It has been estimated that there are 1,386 million cubic kilometers of water on Earth. This includes water in liquid and frozen forms in groundwater, oceans, lakes and streams. Saltwater accounts for 97.5% of this amount. Vapor is another form water is in, caused by a rapid increase in particles transferred by heat. Fresh water accounts for only 2.5%. Of this fresh water, 68.9% is in the form of ice and snow cover in the Arctic, the Antarctic, and mountain glaciers. 30.8% is in the form of fresh groundwater. Only 0.3% of the fresh water on Earth is in easily accessible lakes, reservoirs and river systems. The total mass of the Earth’s hydrosphere is about 1.4 × 1018 tonnes, which is about 0.023% of Earth’s total mass. About 20 × 1012 tonnes of this is in Earth’s atmosphere (for practical purposes, 1 cubic meter of water weighs one tonne). Approximately 71% of Earth’s surface, an area of some 361 million square kilometers (139.5 million square miles), is covered by ocean. The average salinity of Earth’s oceans is about 35 grams of salt per kilogram of sea water (3.5%). — Wikipedia
Hydrology is the scientific study of the movement, distribution, and quality of water on Earth and other planets, including the water cycle, water resources and environmental watershed sustainability. A practitioner of hydrology is a hydrologist, working within the fields of earth or environmental science, physical geography, geology or civil and environmental engineering. Using various analytical methods and scientific techniques, they collect and analyze data to help solve water related problems such as environmental preservation, natural disasters, and water management. Hydrology subdivides into surface water hydrology, groundwater hydrology (hydrogeology), and marine hydrology. Domains of hydrology include hydrometeorology, surface hydrology, hydrogeology, drainage-basin management and water quality, where water plays the central role. — Wikipedia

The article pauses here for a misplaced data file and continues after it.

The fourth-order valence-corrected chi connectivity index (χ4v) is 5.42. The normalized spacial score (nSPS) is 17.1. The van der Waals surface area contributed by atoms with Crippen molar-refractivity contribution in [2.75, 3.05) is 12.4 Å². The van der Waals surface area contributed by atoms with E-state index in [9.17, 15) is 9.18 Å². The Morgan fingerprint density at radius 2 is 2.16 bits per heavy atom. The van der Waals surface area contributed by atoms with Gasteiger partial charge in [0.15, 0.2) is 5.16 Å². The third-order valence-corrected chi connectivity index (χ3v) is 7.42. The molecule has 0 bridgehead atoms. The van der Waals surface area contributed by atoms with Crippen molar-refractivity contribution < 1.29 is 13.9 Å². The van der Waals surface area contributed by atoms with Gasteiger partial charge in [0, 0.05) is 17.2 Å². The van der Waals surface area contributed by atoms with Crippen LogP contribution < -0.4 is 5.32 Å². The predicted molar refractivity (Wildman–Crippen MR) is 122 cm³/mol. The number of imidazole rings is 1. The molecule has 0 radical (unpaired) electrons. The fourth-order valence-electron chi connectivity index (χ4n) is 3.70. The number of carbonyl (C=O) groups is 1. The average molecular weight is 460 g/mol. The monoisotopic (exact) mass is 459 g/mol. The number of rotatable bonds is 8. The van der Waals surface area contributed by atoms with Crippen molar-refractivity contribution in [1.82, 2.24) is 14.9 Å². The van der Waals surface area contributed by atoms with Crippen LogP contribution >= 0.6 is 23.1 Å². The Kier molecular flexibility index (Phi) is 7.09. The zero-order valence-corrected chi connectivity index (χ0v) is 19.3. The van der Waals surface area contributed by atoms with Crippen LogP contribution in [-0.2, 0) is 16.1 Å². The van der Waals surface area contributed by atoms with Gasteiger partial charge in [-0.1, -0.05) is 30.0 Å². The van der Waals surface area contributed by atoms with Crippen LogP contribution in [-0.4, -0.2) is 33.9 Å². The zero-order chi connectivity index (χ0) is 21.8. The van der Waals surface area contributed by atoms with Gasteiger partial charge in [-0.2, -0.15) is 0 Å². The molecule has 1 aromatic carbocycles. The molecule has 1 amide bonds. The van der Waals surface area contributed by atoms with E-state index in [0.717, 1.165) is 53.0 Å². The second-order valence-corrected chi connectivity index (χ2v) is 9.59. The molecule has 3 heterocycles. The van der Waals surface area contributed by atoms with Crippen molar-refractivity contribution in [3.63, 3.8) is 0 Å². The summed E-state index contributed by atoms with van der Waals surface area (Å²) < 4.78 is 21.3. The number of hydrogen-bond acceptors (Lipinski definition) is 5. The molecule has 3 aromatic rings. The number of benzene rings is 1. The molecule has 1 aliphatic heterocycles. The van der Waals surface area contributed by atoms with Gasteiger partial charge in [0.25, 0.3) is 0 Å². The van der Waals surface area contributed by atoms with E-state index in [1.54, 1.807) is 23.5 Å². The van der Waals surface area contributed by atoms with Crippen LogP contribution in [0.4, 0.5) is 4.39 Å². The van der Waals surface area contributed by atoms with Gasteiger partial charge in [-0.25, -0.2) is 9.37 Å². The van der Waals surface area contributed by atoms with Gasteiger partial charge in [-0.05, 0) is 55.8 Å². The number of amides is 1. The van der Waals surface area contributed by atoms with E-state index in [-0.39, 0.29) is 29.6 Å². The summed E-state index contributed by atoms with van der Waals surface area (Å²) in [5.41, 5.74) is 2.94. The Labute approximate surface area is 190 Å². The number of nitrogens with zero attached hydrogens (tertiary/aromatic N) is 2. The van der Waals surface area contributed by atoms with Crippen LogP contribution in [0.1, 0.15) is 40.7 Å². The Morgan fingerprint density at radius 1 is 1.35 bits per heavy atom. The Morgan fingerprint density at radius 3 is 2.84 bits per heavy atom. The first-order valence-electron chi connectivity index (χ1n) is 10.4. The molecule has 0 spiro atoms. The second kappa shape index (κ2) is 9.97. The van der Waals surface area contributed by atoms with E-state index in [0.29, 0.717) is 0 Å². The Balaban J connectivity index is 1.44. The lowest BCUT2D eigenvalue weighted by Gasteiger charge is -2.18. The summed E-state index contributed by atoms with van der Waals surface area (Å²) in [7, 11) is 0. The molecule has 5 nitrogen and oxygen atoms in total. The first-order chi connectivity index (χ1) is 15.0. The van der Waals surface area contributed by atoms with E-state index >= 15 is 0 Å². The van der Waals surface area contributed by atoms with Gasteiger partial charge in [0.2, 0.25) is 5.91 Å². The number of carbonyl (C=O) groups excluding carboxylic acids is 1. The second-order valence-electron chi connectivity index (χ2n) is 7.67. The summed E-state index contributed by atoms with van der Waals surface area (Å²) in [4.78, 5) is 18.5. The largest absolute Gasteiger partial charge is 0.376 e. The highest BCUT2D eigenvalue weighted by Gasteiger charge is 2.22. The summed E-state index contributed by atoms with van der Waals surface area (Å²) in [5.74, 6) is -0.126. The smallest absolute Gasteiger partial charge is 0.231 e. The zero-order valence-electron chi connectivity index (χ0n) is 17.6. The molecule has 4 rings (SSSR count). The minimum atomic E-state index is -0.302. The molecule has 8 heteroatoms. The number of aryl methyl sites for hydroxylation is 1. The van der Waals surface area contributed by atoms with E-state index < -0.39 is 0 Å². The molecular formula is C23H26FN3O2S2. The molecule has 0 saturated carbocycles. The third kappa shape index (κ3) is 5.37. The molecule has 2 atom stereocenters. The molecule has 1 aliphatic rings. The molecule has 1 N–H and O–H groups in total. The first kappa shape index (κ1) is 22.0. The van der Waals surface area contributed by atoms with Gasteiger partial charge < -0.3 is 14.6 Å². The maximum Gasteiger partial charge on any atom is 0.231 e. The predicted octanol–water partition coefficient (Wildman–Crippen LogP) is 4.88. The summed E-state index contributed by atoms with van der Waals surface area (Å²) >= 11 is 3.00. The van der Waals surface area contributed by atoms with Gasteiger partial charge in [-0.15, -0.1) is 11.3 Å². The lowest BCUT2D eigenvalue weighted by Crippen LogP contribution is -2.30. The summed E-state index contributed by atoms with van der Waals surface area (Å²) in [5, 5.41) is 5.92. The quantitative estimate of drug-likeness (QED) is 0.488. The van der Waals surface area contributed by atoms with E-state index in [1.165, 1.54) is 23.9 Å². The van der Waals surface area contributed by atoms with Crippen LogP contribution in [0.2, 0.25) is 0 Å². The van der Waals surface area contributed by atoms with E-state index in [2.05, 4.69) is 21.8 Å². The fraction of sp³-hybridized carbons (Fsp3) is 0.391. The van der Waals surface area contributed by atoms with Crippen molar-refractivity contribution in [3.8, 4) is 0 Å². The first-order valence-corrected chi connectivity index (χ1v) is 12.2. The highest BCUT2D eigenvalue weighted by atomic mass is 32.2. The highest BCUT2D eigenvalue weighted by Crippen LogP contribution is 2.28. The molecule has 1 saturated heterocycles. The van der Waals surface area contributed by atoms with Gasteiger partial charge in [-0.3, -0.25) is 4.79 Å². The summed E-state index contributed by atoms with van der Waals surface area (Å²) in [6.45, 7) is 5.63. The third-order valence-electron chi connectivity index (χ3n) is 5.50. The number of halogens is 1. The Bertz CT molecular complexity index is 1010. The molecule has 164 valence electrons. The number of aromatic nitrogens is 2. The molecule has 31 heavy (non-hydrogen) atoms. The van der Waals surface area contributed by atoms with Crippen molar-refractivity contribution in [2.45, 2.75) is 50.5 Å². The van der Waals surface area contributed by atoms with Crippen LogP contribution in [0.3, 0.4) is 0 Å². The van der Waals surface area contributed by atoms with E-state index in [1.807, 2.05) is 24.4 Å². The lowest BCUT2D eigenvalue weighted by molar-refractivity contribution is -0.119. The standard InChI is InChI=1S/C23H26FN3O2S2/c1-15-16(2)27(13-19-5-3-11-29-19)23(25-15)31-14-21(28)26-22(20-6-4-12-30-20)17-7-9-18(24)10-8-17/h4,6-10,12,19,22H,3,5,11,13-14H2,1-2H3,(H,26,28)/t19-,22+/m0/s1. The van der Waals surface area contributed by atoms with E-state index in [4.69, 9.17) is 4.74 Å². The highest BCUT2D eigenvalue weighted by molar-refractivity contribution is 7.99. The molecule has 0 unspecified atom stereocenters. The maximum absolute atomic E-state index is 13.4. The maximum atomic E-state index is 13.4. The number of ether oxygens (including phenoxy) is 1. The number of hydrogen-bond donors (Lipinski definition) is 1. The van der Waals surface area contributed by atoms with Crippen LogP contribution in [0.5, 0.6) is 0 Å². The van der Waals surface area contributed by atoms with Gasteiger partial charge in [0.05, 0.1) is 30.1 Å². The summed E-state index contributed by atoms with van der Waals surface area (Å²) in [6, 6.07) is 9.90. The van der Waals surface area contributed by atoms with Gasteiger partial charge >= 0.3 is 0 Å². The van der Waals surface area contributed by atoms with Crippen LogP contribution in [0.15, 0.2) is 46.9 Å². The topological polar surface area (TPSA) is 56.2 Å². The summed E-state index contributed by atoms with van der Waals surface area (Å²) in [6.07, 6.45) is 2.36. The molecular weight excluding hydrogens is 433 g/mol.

Water News -- ScienceDaily Learn about Earth's water resources. Read current research on the water cycle, water pollution, groundwater depletion and lake protection.
Fracking wastewater accumulation found in...
on October 22, 2018 at 5:57 pm
Elevated concentrations of strontium, an element associated with oil and gas wastewaters, have accumulated in the shells of freshwater mussels downstream from fracking wastewater disposal sites. […]
Rising temperatures and human activity are...
on October 22, 2018 at 12:58 pm
Researchers have demonstrated for the first time that runoff extremes have been dramatically increasing in response to climate and human-induced changes. Their findings show a large increase in both precipitation and runoff extremes driven by both human activity and climate change. They also found that storm runoff has a stronger response than precipitation to human-induced changes (climate change, land-use land-cover changes, etc). […]